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Inquest. --The Coroner, assisted by High Constable Freeman, held an inquest yesterday on the body of Bob Clarke, slave of Mr. Alexander Lithgow, of Chesterfield county, whose body was found floating in the Dock, at the intersection of fifteenth street. The jury, after examining all the testimony that would throw light on the manner of his death, came to the conclusion that it was caused by accident, and returned a verdict to that effect. The body was inclosed in a neat and substantial coffin sent by Mr. Lithgow, and was removed to the South-Side for interment.
The Daily Dispatch: August 26, 1861., [Electronic resource],
One of the Western Obituary notices. (search)
Inquest. --Alderman Sanxay, assisted by Constable Freeman, on Saturday held an inquest over the body of Abraham Waller, whose body was found floating in the Dock, corner of 18th street. The verdict of the jury was accidental drowning.
The Daily Dispatch: September 18, 1861., [Electronic resource],
Tennessee and Kentucky. (search)
Seizures and Arrests. New York, Sept. 16. --Four vessels were seized to-day. Seven Southerners were arrested to-day on board of the City of Manchester. Nothing treasonable being found about them, they were released. Mr. McMasters, the editor of the Freeman's Journal, has been sent to Fort Lafayette.
Mr. McMasters. --We learn that we were in error in stating that Mr. McMasters, the editor of the Freeman's Journal, who had been sent to Fort Lafayette, is an Irishman. He is a Northern man, of old Puritan descent, who some time ago changed his religious views, and became a Roman Catholic.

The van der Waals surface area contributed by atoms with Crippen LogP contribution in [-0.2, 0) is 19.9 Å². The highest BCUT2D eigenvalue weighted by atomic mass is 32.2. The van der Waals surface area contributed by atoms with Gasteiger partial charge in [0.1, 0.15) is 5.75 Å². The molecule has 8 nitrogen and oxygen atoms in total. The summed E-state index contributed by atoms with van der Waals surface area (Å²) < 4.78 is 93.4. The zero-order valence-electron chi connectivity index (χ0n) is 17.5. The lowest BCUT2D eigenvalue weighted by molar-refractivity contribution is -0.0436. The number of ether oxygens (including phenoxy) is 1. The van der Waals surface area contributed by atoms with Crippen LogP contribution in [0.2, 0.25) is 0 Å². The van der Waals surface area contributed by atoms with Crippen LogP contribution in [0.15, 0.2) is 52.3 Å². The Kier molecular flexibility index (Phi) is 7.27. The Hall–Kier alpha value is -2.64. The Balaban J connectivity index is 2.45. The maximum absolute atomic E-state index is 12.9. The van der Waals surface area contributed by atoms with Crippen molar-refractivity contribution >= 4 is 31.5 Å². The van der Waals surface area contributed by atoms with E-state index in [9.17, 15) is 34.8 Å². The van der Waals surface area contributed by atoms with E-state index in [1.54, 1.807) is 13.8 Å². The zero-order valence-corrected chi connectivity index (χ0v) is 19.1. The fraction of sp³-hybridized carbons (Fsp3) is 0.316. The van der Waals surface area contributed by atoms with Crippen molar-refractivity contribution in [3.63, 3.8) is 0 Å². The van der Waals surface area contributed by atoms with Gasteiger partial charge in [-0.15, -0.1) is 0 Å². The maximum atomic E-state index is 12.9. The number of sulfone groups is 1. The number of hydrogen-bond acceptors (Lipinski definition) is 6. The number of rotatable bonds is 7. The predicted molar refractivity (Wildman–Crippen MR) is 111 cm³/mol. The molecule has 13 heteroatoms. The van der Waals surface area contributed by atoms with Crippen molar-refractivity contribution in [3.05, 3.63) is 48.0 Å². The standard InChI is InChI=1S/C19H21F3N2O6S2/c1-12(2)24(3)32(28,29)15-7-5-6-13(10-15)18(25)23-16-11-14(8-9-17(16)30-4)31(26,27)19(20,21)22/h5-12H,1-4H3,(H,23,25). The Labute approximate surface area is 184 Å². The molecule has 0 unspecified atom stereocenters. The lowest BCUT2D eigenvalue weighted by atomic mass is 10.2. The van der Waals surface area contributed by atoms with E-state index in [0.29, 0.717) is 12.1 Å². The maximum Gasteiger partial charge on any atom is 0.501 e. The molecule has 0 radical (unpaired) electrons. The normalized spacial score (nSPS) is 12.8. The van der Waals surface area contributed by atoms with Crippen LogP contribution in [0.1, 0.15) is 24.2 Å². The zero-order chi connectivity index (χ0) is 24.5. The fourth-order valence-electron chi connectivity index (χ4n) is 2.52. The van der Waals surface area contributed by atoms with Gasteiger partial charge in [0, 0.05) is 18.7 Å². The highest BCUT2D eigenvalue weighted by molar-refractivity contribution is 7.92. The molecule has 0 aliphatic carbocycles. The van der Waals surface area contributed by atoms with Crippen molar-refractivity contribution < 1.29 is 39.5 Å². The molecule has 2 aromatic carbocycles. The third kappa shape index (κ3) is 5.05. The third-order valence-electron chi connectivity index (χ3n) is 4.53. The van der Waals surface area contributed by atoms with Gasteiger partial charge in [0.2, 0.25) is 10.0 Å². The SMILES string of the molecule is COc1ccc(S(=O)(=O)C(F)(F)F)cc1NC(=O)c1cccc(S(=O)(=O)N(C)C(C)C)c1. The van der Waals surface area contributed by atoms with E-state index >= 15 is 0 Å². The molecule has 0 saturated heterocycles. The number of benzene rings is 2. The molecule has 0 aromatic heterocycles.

The Daily Dispatch: September 27, 1861., [Electronic resource], The
The Daily Dispatch: November 9, 1861., [Electronic resource],
Virginia and the Confederacy. (search)
The shooting affair. --An inquest was held on Thursday evening, at the Louisiana Hospital, (Baptist College,) by Alderman Sanxay, aided by High Constable Freeman, over the body of Patrick Holmes, who was shot that morning by Hugh McGinley. Testimony was elicited to show that there had been no previous difficulty between the parties, and that Holmes expressed a hope, before his death, that McGinley would be set at liberty. They were both on guard at the time of the occurrence, and had been talking together in a friendly manner. When McGinley started to go back to his post, his gun, which was under his left arm with the muzzle pointing down ward, accidentally discharged, and shot Holmes on one of his legs. The wound was very severe; and the surgeons finding that he could not service amputation, it was not resorted to, and the man died some four hours after the event. The jury rendered a verdict that Patrick Holmes, the deceased, was shot accidentally by a gun in the hands of
The Daily Dispatch: November 14, 1861., [Electronic resource], The reported burning of cotton. (search)
The Daily Dispatch: November 18, 1861., [Electronic resource],
in New York. (search)